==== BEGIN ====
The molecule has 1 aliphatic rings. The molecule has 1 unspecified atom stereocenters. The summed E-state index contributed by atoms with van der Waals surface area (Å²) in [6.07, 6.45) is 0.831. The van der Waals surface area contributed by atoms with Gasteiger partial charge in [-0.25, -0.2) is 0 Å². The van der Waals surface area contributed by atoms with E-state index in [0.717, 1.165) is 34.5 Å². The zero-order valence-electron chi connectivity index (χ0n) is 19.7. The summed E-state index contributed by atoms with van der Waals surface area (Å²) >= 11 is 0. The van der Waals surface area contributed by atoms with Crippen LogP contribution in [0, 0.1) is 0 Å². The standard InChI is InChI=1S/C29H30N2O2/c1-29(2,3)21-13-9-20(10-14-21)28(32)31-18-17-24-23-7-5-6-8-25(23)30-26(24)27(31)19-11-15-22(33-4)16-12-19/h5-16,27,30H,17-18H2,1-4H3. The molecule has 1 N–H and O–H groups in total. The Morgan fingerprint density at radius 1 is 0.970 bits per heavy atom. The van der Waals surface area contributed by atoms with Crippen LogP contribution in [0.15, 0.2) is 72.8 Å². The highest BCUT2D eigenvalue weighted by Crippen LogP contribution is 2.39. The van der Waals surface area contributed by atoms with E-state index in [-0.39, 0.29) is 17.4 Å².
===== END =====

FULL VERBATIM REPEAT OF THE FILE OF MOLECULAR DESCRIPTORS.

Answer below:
The molecule has 1 aliphatic rings. The molecule has 1 unspecified atom stereocenters. The summed E-state index contributed by atoms with van der Waals surface area (Å²) in [6.07, 6.45) is 0.831. The van der Waals surface area contributed by atoms with Gasteiger partial charge in [-0.25, -0.2) is 0 Å². The van der Waals surface area contributed by atoms with E-state index in [0.717, 1.165) is 34.5 Å². The zero-order valence-electron chi connectivity index (χ0n) is 19.7. The summed E-state index contributed by atoms with van der Waals surface area (Å²) >= 11 is 0. The van der Waals surface area contributed by atoms with Crippen LogP contribution in [0, 0.1) is 0 Å². The standard InChI is InChI=1S/C29H30N2O2/c1-29(2,3)21-13-9-20(10-14-21)28(32)31-18-17-24-23-7-5-6-8-25(23)30-26(24)27(31)19-11-15-22(33-4)16-12-19/h5-16,27,30H,17-18H2,1-4H3. The molecule has 1 N–H and O–H groups in total. The Morgan fingerprint density at radius 1 is 0.970 bits per heavy atom. The van der Waals surface area contributed by atoms with Crippen LogP contribution in [0.15, 0.2) is 72.8 Å². The highest BCUT2D eigenvalue weighted by Crippen LogP contribution is 2.39. The van der Waals surface area contributed by atoms with E-state index in [-0.39, 0.29) is 17.4 Å².